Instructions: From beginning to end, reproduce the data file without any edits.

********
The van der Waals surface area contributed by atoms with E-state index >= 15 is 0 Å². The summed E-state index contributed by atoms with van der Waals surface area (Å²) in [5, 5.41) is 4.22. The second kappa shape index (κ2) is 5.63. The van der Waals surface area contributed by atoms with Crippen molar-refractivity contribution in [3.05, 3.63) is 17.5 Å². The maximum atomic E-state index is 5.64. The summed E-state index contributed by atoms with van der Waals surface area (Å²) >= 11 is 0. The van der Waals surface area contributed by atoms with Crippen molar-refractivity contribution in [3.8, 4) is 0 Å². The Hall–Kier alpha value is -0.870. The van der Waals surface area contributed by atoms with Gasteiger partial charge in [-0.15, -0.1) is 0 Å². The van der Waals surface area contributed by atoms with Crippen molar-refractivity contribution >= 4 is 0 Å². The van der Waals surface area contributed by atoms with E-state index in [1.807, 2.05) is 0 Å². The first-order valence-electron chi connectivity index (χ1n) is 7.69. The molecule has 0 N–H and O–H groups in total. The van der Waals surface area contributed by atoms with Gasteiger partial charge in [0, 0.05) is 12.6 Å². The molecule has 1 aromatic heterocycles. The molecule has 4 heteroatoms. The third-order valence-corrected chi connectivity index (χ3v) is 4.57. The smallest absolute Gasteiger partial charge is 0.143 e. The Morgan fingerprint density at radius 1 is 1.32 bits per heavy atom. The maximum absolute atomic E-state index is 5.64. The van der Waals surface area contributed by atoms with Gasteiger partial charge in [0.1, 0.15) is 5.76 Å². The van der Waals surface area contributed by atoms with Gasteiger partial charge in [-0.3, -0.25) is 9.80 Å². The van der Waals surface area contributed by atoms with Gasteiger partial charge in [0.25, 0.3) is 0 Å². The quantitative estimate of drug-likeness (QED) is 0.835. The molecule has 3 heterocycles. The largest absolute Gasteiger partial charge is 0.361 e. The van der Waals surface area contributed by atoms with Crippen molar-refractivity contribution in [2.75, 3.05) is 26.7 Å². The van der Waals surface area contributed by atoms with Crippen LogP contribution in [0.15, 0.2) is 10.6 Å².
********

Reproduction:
The van der Waals surface area contributed by atoms with E-state index >= 15 is 0 Å². The summed E-state index contributed by atoms with van der Waals surface area (Å²) in [5, 5.41) is 4.22. The second kappa shape index (κ2) is 5.63. The van der Waals surface area contributed by atoms with Crippen molar-refractivity contribution in [3.05, 3.63) is 17.5 Å². The maximum atomic E-state index is 5.64. The summed E-state index contributed by atoms with van der Waals surface area (Å²) >= 11 is 0. The van der Waals surface area contributed by atoms with Crippen molar-refractivity contribution in [3.8, 4) is 0 Å². The Hall–Kier alpha value is -0.870. The van der Waals surface area contributed by atoms with Gasteiger partial charge in [-0.15, -0.1) is 0 Å². The van der Waals surface area contributed by atoms with Crippen molar-refractivity contribution >= 4 is 0 Å². The van der Waals surface area contributed by atoms with E-state index in [1.807, 2.05) is 0 Å². The first-order valence-electron chi connectivity index (χ1n) is 7.69. The molecule has 0 N–H and O–H groups in total. The van der Waals surface area contributed by atoms with Gasteiger partial charge in [0, 0.05) is 12.6 Å². The molecule has 1 aromatic heterocycles. The molecule has 4 heteroatoms. The third-order valence-corrected chi connectivity index (χ3v) is 4.57. The smallest absolute Gasteiger partial charge is 0.143 e. The Morgan fingerprint density at radius 1 is 1.32 bits per heavy atom. The maximum absolute atomic E-state index is 5.64. The van der Waals surface area contributed by atoms with Gasteiger partial charge in [0.1, 0.15) is 5.76 Å². The van der Waals surface area contributed by atoms with Gasteiger partial charge in [-0.3, -0.25) is 9.80 Å². The van der Waals surface area contributed by atoms with Gasteiger partial charge in [0.25, 0.3) is 0 Å². The quantitative estimate of drug-likeness (QED) is 0.835. The molecule has 3 heterocycles. The largest absolute Gasteiger partial charge is 0.361 e. The van der Waals surface area contributed by atoms with Crippen molar-refractivity contribution in [2.75, 3.05) is 26.7 Å². The van der Waals surface area contributed by atoms with Crippen LogP contribution in [0.15, 0.2) is 10.6 Å².